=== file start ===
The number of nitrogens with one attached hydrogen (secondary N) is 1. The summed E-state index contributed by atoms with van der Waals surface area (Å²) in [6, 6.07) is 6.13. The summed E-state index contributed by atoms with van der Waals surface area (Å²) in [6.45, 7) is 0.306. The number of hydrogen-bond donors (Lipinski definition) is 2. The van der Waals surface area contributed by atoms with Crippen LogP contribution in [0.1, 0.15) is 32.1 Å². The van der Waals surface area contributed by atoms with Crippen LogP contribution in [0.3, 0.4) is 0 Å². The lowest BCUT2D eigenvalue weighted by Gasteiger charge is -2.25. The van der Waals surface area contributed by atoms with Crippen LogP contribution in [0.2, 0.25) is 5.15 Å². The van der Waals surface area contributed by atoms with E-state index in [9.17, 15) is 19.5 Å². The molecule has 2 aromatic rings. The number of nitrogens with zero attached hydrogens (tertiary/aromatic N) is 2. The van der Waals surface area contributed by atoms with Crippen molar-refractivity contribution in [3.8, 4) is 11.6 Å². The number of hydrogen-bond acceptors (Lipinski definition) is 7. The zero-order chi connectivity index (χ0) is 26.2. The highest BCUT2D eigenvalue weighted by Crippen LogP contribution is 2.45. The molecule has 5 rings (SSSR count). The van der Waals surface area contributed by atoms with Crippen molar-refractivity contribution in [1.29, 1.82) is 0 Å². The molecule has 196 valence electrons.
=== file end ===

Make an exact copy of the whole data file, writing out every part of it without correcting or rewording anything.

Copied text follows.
The number of nitrogens with one attached hydrogen (secondary N) is 1. The summed E-state index contributed by atoms with van der Waals surface area (Å²) in [6, 6.07) is 6.13. The summed E-state index contributed by atoms with van der Waals surface area (Å²) in [6.45, 7) is 0.306. The number of hydrogen-bond donors (Lipinski definition) is 2. The van der Waals surface area contributed by atoms with Crippen LogP contribution in [0.1, 0.15) is 32.1 Å². The van der Waals surface area contributed by atoms with Crippen LogP contribution in [0.3, 0.4) is 0 Å². The lowest BCUT2D eigenvalue weighted by Gasteiger charge is -2.25. The van der Waals surface area contributed by atoms with Crippen LogP contribution in [0.2, 0.25) is 5.15 Å². The van der Waals surface area contributed by atoms with E-state index in [9.17, 15) is 19.5 Å². The molecule has 2 aromatic rings. The number of nitrogens with zero attached hydrogens (tertiary/aromatic N) is 2. The van der Waals surface area contributed by atoms with Crippen molar-refractivity contribution in [3.8, 4) is 11.6 Å². The number of hydrogen-bond acceptors (Lipinski definition) is 7. The zero-order chi connectivity index (χ0) is 26.2. The highest BCUT2D eigenvalue weighted by Crippen LogP contribution is 2.45. The molecule has 5 rings (SSSR count). The van der Waals surface area contributed by atoms with Crippen molar-refractivity contribution in [1.29, 1.82) is 0 Å². The molecule has 196 valence electrons.